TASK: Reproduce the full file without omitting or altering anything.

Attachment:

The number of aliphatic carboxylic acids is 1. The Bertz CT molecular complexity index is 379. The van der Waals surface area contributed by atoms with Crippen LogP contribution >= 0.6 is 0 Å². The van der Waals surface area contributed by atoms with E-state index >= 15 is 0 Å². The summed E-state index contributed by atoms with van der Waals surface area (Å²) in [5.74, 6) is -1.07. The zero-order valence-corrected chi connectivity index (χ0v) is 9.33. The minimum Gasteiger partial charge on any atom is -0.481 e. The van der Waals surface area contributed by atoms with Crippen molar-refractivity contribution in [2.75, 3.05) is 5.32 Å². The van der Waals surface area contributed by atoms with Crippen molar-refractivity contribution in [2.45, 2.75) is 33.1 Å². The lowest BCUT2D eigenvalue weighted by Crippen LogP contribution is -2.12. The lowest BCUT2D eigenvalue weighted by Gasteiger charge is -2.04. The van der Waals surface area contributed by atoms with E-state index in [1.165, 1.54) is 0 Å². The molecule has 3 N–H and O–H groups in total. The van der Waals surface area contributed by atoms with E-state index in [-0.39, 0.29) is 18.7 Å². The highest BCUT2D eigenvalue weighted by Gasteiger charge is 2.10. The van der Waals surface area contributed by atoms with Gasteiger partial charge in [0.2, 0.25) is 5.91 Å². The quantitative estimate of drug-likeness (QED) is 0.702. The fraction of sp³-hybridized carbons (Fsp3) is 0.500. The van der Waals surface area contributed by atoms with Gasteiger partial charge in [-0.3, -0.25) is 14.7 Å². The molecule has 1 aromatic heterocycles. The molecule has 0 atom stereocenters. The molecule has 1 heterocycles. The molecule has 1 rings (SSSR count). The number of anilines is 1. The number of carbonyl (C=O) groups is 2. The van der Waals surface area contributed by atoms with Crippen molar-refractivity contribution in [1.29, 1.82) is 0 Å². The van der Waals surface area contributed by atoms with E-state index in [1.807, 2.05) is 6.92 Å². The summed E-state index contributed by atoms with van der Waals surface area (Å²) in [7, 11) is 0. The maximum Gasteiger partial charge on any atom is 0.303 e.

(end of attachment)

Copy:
The number of aliphatic carboxylic acids is 1. The Bertz CT molecular complexity index is 379. The van der Waals surface area contributed by atoms with Crippen LogP contribution >= 0.6 is 0 Å². The van der Waals surface area contributed by atoms with E-state index >= 15 is 0 Å². The summed E-state index contributed by atoms with van der Waals surface area (Å²) in [5.74, 6) is -1.07. The zero-order valence-corrected chi connectivity index (χ0v) is 9.33. The minimum Gasteiger partial charge on any atom is -0.481 e. The van der Waals surface area contributed by atoms with Crippen molar-refractivity contribution in [2.75, 3.05) is 5.32 Å². The van der Waals surface area contributed by atoms with Crippen molar-refractivity contribution in [2.45, 2.75) is 33.1 Å². The lowest BCUT2D eigenvalue weighted by Crippen LogP contribution is -2.12. The lowest BCUT2D eigenvalue weighted by Gasteiger charge is -2.04. The van der Waals surface area contributed by atoms with E-state index in [1.165, 1.54) is 0 Å². The molecule has 3 N–H and O–H groups in total. The van der Waals surface area contributed by atoms with E-state index in [-0.39, 0.29) is 18.7 Å². The highest BCUT2D eigenvalue weighted by Gasteiger charge is 2.10. The van der Waals surface area contributed by atoms with Gasteiger partial charge in [0.2, 0.25) is 5.91 Å². The quantitative estimate of drug-likeness (QED) is 0.702. The fraction of sp³-hybridized carbons (Fsp3) is 0.500. The van der Waals surface area contributed by atoms with Gasteiger partial charge in [-0.3, -0.25) is 14.7 Å². The molecule has 1 aromatic heterocycles. The molecule has 0 atom stereocenters. The molecule has 1 heterocycles. The molecule has 1 rings (SSSR count). The number of anilines is 1. The number of carbonyl (C=O) groups is 2. The van der Waals surface area contributed by atoms with Crippen molar-refractivity contribution in [1.29, 1.82) is 0 Å². The van der Waals surface area contributed by atoms with E-state index in [1.807, 2.05) is 6.92 Å². The summed E-state index contributed by atoms with van der Waals surface area (Å²) in [7, 11) is 0. The maximum Gasteiger partial charge on any atom is 0.303 e.